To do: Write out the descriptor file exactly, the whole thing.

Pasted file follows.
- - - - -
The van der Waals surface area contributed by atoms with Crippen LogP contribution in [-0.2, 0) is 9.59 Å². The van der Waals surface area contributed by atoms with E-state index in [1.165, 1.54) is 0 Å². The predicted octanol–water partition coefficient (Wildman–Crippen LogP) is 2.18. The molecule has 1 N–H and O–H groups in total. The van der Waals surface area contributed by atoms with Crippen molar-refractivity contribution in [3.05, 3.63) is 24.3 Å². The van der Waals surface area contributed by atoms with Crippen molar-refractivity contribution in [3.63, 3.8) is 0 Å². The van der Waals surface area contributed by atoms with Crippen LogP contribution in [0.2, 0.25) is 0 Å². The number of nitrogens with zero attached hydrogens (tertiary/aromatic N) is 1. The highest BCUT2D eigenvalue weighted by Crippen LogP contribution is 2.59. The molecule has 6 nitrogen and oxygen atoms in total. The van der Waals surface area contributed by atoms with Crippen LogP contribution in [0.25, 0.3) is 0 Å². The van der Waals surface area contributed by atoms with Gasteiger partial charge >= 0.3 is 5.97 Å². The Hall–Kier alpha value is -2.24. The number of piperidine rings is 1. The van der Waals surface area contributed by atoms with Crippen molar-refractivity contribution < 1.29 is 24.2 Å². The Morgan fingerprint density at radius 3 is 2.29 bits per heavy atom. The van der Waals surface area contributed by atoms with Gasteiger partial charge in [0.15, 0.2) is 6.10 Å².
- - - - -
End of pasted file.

The van der Waals surface area contributed by atoms with Crippen LogP contribution in [-0.2, 0) is 9.59 Å². The van der Waals surface area contributed by atoms with E-state index in [1.165, 1.54) is 0 Å². The predicted octanol–water partition coefficient (Wildman–Crippen LogP) is 2.18. The molecule has 1 N–H and O–H groups in total. The van der Waals surface area contributed by atoms with Crippen molar-refractivity contribution in [3.05, 3.63) is 24.3 Å². The van der Waals surface area contributed by atoms with Crippen molar-refractivity contribution in [3.63, 3.8) is 0 Å². The van der Waals surface area contributed by atoms with Crippen LogP contribution in [0.2, 0.25) is 0 Å². The number of nitrogens with zero attached hydrogens (tertiary/aromatic N) is 1. The highest BCUT2D eigenvalue weighted by Crippen LogP contribution is 2.59. The molecule has 6 nitrogen and oxygen atoms in total. The van der Waals surface area contributed by atoms with Crippen LogP contribution in [0.25, 0.3) is 0 Å². The van der Waals surface area contributed by atoms with Gasteiger partial charge >= 0.3 is 5.97 Å². The Hall–Kier alpha value is -2.24. The number of piperidine rings is 1. The van der Waals surface area contributed by atoms with Crippen molar-refractivity contribution < 1.29 is 24.2 Å². The Morgan fingerprint density at radius 3 is 2.29 bits per heavy atom. The van der Waals surface area contributed by atoms with Gasteiger partial charge in [0.15, 0.2) is 6.10 Å².